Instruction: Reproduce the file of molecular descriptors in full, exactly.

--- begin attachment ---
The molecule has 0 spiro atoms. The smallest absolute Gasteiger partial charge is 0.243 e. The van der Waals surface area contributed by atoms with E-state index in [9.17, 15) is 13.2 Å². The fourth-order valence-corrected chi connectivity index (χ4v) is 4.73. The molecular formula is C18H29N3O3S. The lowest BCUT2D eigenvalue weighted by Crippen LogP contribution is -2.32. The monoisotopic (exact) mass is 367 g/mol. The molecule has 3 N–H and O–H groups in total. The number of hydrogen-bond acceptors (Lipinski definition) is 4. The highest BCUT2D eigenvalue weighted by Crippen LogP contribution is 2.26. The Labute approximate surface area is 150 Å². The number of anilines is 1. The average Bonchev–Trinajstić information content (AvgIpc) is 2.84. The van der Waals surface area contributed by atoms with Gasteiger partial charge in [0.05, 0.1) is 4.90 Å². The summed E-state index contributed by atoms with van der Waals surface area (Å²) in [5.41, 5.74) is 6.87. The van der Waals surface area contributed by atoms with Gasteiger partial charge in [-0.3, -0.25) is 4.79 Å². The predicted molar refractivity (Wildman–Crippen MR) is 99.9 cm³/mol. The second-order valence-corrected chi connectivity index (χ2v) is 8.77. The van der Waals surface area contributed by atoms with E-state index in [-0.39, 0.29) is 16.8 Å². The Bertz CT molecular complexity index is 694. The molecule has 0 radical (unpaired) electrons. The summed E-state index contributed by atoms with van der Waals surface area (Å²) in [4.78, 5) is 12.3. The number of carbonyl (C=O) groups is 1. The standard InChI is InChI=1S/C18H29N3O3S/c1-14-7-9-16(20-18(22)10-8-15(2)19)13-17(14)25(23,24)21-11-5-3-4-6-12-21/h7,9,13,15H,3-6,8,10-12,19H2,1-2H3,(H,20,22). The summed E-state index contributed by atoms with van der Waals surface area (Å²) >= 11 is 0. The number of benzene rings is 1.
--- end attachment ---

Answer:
The molecule has 0 spiro atoms. The smallest absolute Gasteiger partial charge is 0.243 e. The van der Waals surface area contributed by atoms with E-state index in [9.17, 15) is 13.2 Å². The fourth-order valence-corrected chi connectivity index (χ4v) is 4.73. The molecular formula is C18H29N3O3S. The lowest BCUT2D eigenvalue weighted by Crippen LogP contribution is -2.32. The monoisotopic (exact) mass is 367 g/mol. The molecule has 3 N–H and O–H groups in total. The number of hydrogen-bond acceptors (Lipinski definition) is 4. The highest BCUT2D eigenvalue weighted by Crippen LogP contribution is 2.26. The Labute approximate surface area is 150 Å². The number of anilines is 1. The average Bonchev–Trinajstić information content (AvgIpc) is 2.84. The van der Waals surface area contributed by atoms with Gasteiger partial charge in [0.05, 0.1) is 4.90 Å². The summed E-state index contributed by atoms with van der Waals surface area (Å²) in [5.41, 5.74) is 6.87. The van der Waals surface area contributed by atoms with Gasteiger partial charge in [-0.3, -0.25) is 4.79 Å². The predicted molar refractivity (Wildman–Crippen MR) is 99.9 cm³/mol. The second-order valence-corrected chi connectivity index (χ2v) is 8.77. The van der Waals surface area contributed by atoms with E-state index in [-0.39, 0.29) is 16.8 Å². The Bertz CT molecular complexity index is 694. The molecule has 0 radical (unpaired) electrons. The summed E-state index contributed by atoms with van der Waals surface area (Å²) in [4.78, 5) is 12.3. The number of carbonyl (C=O) groups is 1. The standard InChI is InChI=1S/C18H29N3O3S/c1-14-7-9-16(20-18(22)10-8-15(2)19)13-17(14)25(23,24)21-11-5-3-4-6-12-21/h7,9,13,15H,3-6,8,10-12,19H2,1-2H3,(H,20,22). The summed E-state index contributed by atoms with van der Waals surface area (Å²) >= 11 is 0. The number of benzene rings is 1.